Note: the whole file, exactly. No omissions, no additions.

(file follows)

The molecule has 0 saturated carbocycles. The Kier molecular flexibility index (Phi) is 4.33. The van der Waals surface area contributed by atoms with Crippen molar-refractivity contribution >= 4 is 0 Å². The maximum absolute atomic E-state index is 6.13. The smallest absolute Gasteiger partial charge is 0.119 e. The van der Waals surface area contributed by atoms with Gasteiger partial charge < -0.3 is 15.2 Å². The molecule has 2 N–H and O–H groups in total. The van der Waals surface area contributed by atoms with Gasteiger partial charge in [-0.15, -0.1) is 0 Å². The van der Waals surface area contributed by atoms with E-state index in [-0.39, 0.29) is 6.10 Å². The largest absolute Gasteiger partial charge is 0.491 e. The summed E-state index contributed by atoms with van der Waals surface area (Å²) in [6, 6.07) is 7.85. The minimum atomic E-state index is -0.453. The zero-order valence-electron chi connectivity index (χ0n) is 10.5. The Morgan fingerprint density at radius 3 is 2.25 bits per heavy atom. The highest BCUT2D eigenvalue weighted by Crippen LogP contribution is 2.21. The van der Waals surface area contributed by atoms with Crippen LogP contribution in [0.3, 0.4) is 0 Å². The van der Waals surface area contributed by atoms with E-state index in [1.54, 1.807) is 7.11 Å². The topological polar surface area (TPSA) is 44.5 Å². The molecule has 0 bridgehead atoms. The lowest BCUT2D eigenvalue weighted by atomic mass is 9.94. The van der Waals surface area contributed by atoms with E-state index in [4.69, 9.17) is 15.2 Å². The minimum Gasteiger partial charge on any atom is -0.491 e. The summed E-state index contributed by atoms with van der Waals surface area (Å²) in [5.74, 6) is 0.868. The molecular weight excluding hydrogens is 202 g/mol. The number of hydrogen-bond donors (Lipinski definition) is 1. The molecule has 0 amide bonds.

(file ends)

The molecule has 0 saturated carbocycles. The Kier molecular flexibility index (Phi) is 4.33. The van der Waals surface area contributed by atoms with Crippen molar-refractivity contribution >= 4 is 0 Å². The maximum absolute atomic E-state index is 6.13. The smallest absolute Gasteiger partial charge is 0.119 e. The van der Waals surface area contributed by atoms with Gasteiger partial charge < -0.3 is 15.2 Å². The molecule has 2 N–H and O–H groups in total. The van der Waals surface area contributed by atoms with Gasteiger partial charge in [-0.15, -0.1) is 0 Å². The van der Waals surface area contributed by atoms with E-state index in [-0.39, 0.29) is 6.10 Å². The largest absolute Gasteiger partial charge is 0.491 e. The summed E-state index contributed by atoms with van der Waals surface area (Å²) in [6, 6.07) is 7.85. The minimum atomic E-state index is -0.453. The zero-order valence-electron chi connectivity index (χ0n) is 10.5. The Morgan fingerprint density at radius 3 is 2.25 bits per heavy atom. The highest BCUT2D eigenvalue weighted by Crippen LogP contribution is 2.21. The van der Waals surface area contributed by atoms with Crippen LogP contribution in [0.3, 0.4) is 0 Å². The van der Waals surface area contributed by atoms with E-state index in [1.54, 1.807) is 7.11 Å². The topological polar surface area (TPSA) is 44.5 Å². The molecule has 0 bridgehead atoms. The lowest BCUT2D eigenvalue weighted by atomic mass is 9.94. The van der Waals surface area contributed by atoms with E-state index in [4.69, 9.17) is 15.2 Å². The minimum Gasteiger partial charge on any atom is -0.491 e. The summed E-state index contributed by atoms with van der Waals surface area (Å²) in [5.74, 6) is 0.868. The molecular weight excluding hydrogens is 202 g/mol. The number of hydrogen-bond donors (Lipinski definition) is 1. The molecule has 0 amide bonds.